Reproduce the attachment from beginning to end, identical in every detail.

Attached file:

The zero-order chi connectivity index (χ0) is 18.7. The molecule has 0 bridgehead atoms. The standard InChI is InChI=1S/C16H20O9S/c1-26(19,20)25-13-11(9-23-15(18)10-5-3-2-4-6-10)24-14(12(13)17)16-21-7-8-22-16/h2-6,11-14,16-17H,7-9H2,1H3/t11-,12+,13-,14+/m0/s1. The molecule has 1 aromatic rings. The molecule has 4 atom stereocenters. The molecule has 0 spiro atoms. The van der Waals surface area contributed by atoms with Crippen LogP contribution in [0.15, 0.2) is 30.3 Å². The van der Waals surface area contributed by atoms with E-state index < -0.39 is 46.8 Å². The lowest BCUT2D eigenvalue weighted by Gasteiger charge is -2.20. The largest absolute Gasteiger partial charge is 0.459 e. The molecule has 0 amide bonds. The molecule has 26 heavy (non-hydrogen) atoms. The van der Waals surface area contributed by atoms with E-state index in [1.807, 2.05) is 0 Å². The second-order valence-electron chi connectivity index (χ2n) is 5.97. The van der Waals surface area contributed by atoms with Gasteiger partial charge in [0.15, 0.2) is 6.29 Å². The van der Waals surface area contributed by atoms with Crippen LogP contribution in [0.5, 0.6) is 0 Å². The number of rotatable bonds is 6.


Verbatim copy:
The zero-order chi connectivity index (χ0) is 18.7. The molecule has 0 bridgehead atoms. The standard InChI is InChI=1S/C16H20O9S/c1-26(19,20)25-13-11(9-23-15(18)10-5-3-2-4-6-10)24-14(12(13)17)16-21-7-8-22-16/h2-6,11-14,16-17H,7-9H2,1H3/t11-,12+,13-,14+/m0/s1. The molecule has 1 aromatic rings. The molecule has 4 atom stereocenters. The molecule has 0 spiro atoms. The van der Waals surface area contributed by atoms with Crippen LogP contribution in [0.15, 0.2) is 30.3 Å². The van der Waals surface area contributed by atoms with E-state index < -0.39 is 46.8 Å². The lowest BCUT2D eigenvalue weighted by Gasteiger charge is -2.20. The largest absolute Gasteiger partial charge is 0.459 e. The molecule has 0 amide bonds. The molecule has 26 heavy (non-hydrogen) atoms. The van der Waals surface area contributed by atoms with E-state index in [1.807, 2.05) is 0 Å². The second-order valence-electron chi connectivity index (χ2n) is 5.97. The van der Waals surface area contributed by atoms with Gasteiger partial charge in [0.15, 0.2) is 6.29 Å². The van der Waals surface area contributed by atoms with Crippen LogP contribution in [0.5, 0.6) is 0 Å². The number of rotatable bonds is 6.